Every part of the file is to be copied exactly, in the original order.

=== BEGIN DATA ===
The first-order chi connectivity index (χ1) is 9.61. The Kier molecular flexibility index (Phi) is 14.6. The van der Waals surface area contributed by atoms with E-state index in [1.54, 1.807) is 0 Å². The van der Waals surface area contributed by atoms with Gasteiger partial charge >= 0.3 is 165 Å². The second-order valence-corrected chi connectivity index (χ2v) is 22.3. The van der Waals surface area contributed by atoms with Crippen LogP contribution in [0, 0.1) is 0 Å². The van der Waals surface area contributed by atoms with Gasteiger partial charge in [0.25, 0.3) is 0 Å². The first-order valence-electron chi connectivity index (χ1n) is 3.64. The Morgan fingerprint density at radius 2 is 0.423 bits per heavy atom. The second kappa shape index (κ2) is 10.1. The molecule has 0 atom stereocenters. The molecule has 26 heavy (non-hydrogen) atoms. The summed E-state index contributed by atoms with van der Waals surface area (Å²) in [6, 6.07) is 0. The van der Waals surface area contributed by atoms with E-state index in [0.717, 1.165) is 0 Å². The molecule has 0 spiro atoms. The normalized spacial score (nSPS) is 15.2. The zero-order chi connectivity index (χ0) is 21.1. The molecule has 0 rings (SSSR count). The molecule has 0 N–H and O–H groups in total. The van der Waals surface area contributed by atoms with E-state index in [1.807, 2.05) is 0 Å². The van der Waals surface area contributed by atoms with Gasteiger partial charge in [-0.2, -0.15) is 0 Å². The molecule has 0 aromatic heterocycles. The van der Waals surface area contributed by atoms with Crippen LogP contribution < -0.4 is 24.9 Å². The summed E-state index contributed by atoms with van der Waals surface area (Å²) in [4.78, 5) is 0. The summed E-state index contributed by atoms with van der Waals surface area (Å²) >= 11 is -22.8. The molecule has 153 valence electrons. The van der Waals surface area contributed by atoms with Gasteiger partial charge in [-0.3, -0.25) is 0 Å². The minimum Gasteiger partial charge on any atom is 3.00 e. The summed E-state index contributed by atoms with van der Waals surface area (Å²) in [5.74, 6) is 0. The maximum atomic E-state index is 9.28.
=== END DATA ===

The first-order chi connectivity index (χ1) is 9.61. The Kier molecular flexibility index (Phi) is 14.6. The van der Waals surface area contributed by atoms with E-state index in [1.54, 1.807) is 0 Å². The van der Waals surface area contributed by atoms with Gasteiger partial charge >= 0.3 is 165 Å². The second-order valence-corrected chi connectivity index (χ2v) is 22.3. The van der Waals surface area contributed by atoms with Crippen LogP contribution in [0, 0.1) is 0 Å². The van der Waals surface area contributed by atoms with Gasteiger partial charge in [0.25, 0.3) is 0 Å². The first-order valence-electron chi connectivity index (χ1n) is 3.64. The Morgan fingerprint density at radius 2 is 0.423 bits per heavy atom. The second kappa shape index (κ2) is 10.1. The molecule has 0 atom stereocenters. The molecule has 26 heavy (non-hydrogen) atoms. The summed E-state index contributed by atoms with van der Waals surface area (Å²) in [6, 6.07) is 0. The van der Waals surface area contributed by atoms with E-state index in [0.717, 1.165) is 0 Å². The molecule has 0 spiro atoms. The normalized spacial score (nSPS) is 15.2. The zero-order chi connectivity index (χ0) is 21.1. The molecule has 0 rings (SSSR count). The molecule has 0 N–H and O–H groups in total. The van der Waals surface area contributed by atoms with E-state index in [1.807, 2.05) is 0 Å². The van der Waals surface area contributed by atoms with Gasteiger partial charge in [-0.2, -0.15) is 0 Å². The molecule has 0 aromatic heterocycles. The van der Waals surface area contributed by atoms with Crippen LogP contribution < -0.4 is 24.9 Å². The summed E-state index contributed by atoms with van der Waals surface area (Å²) in [4.78, 5) is 0. The summed E-state index contributed by atoms with van der Waals surface area (Å²) >= 11 is -22.8. The molecule has 153 valence electrons. The van der Waals surface area contributed by atoms with Gasteiger partial charge in [-0.3, -0.25) is 0 Å². The minimum Gasteiger partial charge on any atom is 3.00 e. The summed E-state index contributed by atoms with van der Waals surface area (Å²) in [5.74, 6) is 0. The maximum atomic E-state index is 9.28.